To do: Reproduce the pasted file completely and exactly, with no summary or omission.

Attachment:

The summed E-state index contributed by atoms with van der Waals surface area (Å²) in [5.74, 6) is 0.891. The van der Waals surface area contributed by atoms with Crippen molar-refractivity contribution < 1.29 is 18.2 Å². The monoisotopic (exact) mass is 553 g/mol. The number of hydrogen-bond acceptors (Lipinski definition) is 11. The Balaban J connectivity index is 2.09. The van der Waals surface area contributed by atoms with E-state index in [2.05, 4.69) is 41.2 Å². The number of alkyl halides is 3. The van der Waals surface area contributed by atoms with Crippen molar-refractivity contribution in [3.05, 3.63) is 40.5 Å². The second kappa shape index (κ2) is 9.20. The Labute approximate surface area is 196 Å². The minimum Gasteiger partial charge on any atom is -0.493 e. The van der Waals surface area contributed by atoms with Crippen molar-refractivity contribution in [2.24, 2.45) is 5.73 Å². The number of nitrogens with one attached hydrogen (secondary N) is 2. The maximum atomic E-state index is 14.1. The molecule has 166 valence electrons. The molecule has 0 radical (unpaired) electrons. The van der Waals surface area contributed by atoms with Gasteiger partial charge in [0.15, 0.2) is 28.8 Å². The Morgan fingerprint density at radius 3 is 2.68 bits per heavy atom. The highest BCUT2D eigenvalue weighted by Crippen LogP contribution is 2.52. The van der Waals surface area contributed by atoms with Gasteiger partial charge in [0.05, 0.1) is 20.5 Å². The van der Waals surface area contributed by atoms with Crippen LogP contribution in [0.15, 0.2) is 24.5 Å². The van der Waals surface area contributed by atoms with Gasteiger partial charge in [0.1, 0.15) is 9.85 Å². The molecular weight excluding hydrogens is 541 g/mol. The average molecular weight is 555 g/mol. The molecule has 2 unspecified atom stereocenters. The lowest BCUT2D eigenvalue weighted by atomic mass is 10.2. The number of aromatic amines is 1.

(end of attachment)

The summed E-state index contributed by atoms with van der Waals surface area (Å²) in [5.74, 6) is 0.891. The van der Waals surface area contributed by atoms with Crippen molar-refractivity contribution < 1.29 is 18.2 Å². The monoisotopic (exact) mass is 553 g/mol. The number of hydrogen-bond acceptors (Lipinski definition) is 11. The Balaban J connectivity index is 2.09. The van der Waals surface area contributed by atoms with E-state index in [2.05, 4.69) is 41.2 Å². The number of alkyl halides is 3. The van der Waals surface area contributed by atoms with Crippen molar-refractivity contribution in [3.05, 3.63) is 40.5 Å². The second kappa shape index (κ2) is 9.20. The Labute approximate surface area is 196 Å². The minimum Gasteiger partial charge on any atom is -0.493 e. The van der Waals surface area contributed by atoms with Crippen molar-refractivity contribution in [2.24, 2.45) is 5.73 Å². The number of nitrogens with one attached hydrogen (secondary N) is 2. The maximum atomic E-state index is 14.1. The molecule has 166 valence electrons. The molecule has 0 radical (unpaired) electrons. The van der Waals surface area contributed by atoms with Gasteiger partial charge in [0.15, 0.2) is 28.8 Å². The Morgan fingerprint density at radius 3 is 2.68 bits per heavy atom. The highest BCUT2D eigenvalue weighted by Crippen LogP contribution is 2.52. The van der Waals surface area contributed by atoms with Gasteiger partial charge in [0.05, 0.1) is 20.5 Å². The van der Waals surface area contributed by atoms with Crippen LogP contribution in [0.15, 0.2) is 24.5 Å². The van der Waals surface area contributed by atoms with Gasteiger partial charge in [0.1, 0.15) is 9.85 Å². The molecular weight excluding hydrogens is 541 g/mol. The average molecular weight is 555 g/mol. The molecule has 2 unspecified atom stereocenters. The lowest BCUT2D eigenvalue weighted by atomic mass is 10.2. The number of aromatic amines is 1.